When we first meet Jalan he is fleeing the older brother of a young woman he has been having a bit too much fun with. Having failed to knock the older brother out with a blow from behind, Jalan is now being chased. Luckily, Jal is a good runner (having been chased a good few times before) and eventually reaches his Grandmother’s castle where he knows he is safe: no one is foolish enough to bother him whilst he is there. He is a prince after all.
Before long, Jal is summoned to his Grandmother’s side along with the rest of her children’s children. They all line up to hear what she has summoned them for, but Jal’s mind begins to wonder; he is so tired and so late that he doesn’t really understand what is going on… it isn’t until a group of ‘witnesses’ are brought in that he begins to care either. One of the witnesses to whatever has happened is huge and would make the perfect ‘fighter’ for Jal to enter into the fight pits and win some money. The fighter introduces himself as Snorri ver Snagason and explains that he is from the lands deep within the bitter ice. He tells everyone in the room that he has seen the dead walking and giants by their side – the products of The Dead King.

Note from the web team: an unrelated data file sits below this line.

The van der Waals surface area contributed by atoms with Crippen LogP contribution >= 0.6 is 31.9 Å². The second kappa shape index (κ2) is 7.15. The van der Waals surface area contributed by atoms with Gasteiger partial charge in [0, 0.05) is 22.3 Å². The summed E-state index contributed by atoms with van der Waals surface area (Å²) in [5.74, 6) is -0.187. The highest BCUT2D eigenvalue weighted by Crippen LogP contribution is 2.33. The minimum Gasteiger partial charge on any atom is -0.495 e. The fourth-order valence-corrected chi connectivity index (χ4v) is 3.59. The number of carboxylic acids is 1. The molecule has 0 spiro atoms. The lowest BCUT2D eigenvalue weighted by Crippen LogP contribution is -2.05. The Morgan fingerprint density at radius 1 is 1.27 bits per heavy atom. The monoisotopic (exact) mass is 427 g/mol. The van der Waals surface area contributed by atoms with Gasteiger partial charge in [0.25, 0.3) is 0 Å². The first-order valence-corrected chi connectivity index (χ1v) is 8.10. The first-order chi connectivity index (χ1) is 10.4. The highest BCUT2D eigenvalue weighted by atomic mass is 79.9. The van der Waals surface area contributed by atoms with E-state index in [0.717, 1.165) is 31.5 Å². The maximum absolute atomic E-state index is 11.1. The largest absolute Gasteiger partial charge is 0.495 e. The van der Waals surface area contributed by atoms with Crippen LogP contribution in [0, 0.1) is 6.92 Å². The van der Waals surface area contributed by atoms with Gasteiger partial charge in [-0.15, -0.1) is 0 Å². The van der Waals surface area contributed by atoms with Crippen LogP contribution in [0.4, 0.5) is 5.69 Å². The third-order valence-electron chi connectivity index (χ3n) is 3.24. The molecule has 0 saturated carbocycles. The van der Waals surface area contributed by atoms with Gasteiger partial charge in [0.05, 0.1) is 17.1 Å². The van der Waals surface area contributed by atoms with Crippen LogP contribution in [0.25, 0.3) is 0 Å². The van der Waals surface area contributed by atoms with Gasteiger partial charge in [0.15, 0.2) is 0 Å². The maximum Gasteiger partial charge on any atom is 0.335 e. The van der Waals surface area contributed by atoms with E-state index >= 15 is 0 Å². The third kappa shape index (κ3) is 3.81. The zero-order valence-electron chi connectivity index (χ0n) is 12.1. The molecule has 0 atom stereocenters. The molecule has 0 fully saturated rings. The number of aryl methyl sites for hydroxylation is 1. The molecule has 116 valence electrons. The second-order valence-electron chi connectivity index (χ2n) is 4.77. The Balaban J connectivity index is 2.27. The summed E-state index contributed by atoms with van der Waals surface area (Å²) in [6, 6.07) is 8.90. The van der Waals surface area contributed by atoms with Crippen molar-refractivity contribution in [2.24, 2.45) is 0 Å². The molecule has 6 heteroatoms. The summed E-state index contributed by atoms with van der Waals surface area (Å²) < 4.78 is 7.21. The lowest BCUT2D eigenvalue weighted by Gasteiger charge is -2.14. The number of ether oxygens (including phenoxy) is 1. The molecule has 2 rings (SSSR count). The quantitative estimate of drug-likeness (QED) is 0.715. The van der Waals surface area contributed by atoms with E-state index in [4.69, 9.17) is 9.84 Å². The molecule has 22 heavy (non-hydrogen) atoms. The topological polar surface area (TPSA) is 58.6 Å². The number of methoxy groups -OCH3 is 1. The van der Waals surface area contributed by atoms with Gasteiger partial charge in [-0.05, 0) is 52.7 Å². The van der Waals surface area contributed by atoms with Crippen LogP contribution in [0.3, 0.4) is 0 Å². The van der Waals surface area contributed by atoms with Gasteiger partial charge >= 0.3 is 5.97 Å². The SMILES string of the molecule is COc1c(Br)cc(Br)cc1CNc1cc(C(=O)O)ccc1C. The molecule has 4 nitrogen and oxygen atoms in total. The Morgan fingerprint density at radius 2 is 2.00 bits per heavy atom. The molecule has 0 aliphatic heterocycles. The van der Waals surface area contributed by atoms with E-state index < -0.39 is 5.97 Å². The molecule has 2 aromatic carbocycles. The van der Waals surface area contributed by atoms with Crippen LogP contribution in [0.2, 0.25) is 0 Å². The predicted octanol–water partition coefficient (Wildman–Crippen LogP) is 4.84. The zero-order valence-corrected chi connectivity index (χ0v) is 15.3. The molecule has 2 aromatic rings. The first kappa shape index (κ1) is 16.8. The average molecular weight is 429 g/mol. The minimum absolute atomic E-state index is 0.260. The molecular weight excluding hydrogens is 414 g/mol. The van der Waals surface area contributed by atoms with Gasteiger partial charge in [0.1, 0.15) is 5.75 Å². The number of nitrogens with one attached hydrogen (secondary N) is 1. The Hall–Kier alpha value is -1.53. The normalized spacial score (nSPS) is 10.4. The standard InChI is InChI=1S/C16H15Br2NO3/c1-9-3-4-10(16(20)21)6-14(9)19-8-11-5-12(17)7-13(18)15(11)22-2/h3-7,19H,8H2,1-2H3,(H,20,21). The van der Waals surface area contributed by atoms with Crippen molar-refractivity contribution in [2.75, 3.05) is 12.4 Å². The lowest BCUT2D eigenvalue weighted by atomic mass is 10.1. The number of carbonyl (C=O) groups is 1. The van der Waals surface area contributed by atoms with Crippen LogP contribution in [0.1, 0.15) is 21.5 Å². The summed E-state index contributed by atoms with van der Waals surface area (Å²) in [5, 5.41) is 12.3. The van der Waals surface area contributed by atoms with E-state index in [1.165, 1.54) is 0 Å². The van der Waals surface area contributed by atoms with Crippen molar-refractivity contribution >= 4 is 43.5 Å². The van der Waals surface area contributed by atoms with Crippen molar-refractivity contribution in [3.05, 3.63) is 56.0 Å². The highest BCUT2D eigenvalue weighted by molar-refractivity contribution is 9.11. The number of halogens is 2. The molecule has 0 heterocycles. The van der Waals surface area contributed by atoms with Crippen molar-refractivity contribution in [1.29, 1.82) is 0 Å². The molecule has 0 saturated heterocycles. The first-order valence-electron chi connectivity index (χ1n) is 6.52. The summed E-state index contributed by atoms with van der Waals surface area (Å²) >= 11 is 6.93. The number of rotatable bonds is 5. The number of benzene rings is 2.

Those who have read Prince of Thorns and its sequels will be familiar with ‘The Dead King’ and know that none of his ambitions are good for any living, breathing person within the Broken Empire. Whereas The Dead King is a force in the background of the original Broken Empire novels, much as Jorg is a force in the background of these ones, we will see much more of him and his minions in this series. Fear not though, Jorg fans, Jorg is still alive and kicking in the world this first novel in the The Red Queen’s War is set. In fact, our protagonist is even set to dual him at one point (and is confident that he will win seeing as last he knew the ‘little boy’ was just that… a ‘little boy’). From this point, the novel leads us to believe that this is going to be a tale of Jal being forced to join hissiblings in defending the realm against Jorg and this Dead King. Jal isn’t too worried, he doesn’t fear Jorg and the Dead King stuff sounds like rubbish. As with most stereotypical young men, Jal’s attitude is part ‘it will all blow over’, part ‘I will deal with it tomorrow’. The latest distraction from having to think about getting involved in any kind of war is his Father’s periodic Opera. All of the city’s high flyers, including most of his family, will be there. Jal is in the middle of scoping prospective female partners and ducking people he owes money when he notices something is wrong.